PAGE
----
Boletes are a bigger challenge and take much longer for de-worming to take place. If they are much infested it is best to cut away the worm pocket and as much as needed. Or just slice and cook or dry em.

    1. Lobo

      I my experience Worms and Springtails only seem to come out every year in the spring and only attack Natural morels & Conica fire morels.

      I do not know why I never found them in the blonds, greys or greenies. It may be due to temperature or to the chemical makeup of the morel variety.

      I have harvested fire morels from June until October and every year seemed to be the same.

  11. hootowl

    I’m in the Nakusp area and picked morels at a couple small burns 3500′ to 4500′ started 3 weeks ago. To eat give away and dry for later sale. Also like to sell some fresh at a farmers market. They have been very wormy ( white Magots). I put a big bowl in the fridge to store and lots of worms crawl out, or when soaked in salt water or cooked. Thought maybe it was some of the big older ones but very careful last time to not b pick any over mature, still wormy. I,ve picked here in the past, one big burn by my home I picked from May to Sept 10 and no worms except some olives at lower elevation. Any idea if they will not be wormy later on at higher els? Have a store that would sell some fresh but I don’t think they would appreciate magots crawling around the produce section. Why this year and not in the past?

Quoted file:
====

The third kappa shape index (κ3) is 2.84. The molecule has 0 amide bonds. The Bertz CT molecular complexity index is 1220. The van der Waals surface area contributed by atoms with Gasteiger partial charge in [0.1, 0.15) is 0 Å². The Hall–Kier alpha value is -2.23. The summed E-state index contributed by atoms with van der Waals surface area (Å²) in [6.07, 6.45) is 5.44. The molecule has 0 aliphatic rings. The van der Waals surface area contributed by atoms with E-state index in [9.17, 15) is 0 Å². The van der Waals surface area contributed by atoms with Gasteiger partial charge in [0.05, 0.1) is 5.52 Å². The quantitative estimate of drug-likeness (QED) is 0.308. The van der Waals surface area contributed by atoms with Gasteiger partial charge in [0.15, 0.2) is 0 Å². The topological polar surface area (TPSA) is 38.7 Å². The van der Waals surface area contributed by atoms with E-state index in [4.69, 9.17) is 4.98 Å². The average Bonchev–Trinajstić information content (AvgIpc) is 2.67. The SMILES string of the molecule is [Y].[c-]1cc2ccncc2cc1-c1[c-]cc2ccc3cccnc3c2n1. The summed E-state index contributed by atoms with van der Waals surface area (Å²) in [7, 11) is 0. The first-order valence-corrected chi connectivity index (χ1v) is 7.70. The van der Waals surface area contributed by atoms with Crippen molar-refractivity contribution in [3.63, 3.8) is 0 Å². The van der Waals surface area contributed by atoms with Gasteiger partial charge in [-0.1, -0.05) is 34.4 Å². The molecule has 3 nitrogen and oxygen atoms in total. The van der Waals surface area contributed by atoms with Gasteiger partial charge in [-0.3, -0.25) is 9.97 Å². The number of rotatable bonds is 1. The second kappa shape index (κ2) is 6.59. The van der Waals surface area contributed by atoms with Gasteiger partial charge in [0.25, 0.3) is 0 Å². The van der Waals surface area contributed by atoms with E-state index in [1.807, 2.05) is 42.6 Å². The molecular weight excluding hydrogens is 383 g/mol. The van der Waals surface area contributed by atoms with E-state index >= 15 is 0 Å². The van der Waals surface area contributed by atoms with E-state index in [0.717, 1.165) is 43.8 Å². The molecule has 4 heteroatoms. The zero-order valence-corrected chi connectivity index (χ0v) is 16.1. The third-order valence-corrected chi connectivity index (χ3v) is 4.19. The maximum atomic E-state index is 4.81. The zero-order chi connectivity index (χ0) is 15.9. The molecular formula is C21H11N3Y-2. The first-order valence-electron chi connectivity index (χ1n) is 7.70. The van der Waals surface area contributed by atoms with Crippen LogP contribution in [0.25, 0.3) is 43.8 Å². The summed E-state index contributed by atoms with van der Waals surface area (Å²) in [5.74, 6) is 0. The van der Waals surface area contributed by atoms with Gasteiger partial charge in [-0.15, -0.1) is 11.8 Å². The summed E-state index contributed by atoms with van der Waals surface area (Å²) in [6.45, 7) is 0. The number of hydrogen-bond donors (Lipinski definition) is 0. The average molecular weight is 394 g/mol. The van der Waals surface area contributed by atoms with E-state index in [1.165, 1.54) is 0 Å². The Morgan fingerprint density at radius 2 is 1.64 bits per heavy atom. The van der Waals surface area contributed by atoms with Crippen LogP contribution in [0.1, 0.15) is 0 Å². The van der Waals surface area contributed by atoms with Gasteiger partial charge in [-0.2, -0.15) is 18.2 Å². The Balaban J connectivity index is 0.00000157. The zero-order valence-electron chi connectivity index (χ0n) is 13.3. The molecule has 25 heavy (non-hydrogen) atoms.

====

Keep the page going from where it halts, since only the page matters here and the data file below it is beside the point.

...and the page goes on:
12. Lobo


    I first observed the morels in the reprod along the edge of the new burn in Washington near the BC border. It was occurring at the edges of several burns.

    In another year it was occurring in a 8ft tall reprod area in Oregon near Fly Valley that was not next to another burn.

    In Idaho at higher elevation the reprod was producing about 80lbs of greys & greenies per picker each day in as little as 4 hrs picking time & 4 hrs daily hiking time to & from the area.

    The rest of the new burn was only producing a gallon or two during the same time on the same days.

  13. JC

    Lobo, question for you. In one area I visit yearly, the past two years I have seen fruiting patterns in naturals that are more similar to those from a burn (large clusters, patches that are denser than typical, more overall abundance) in an area adjacent to an older burn. The area was not itself burned, but immediately downslope, and was more noticeable in the 2nd year after the burn than in the 3rd.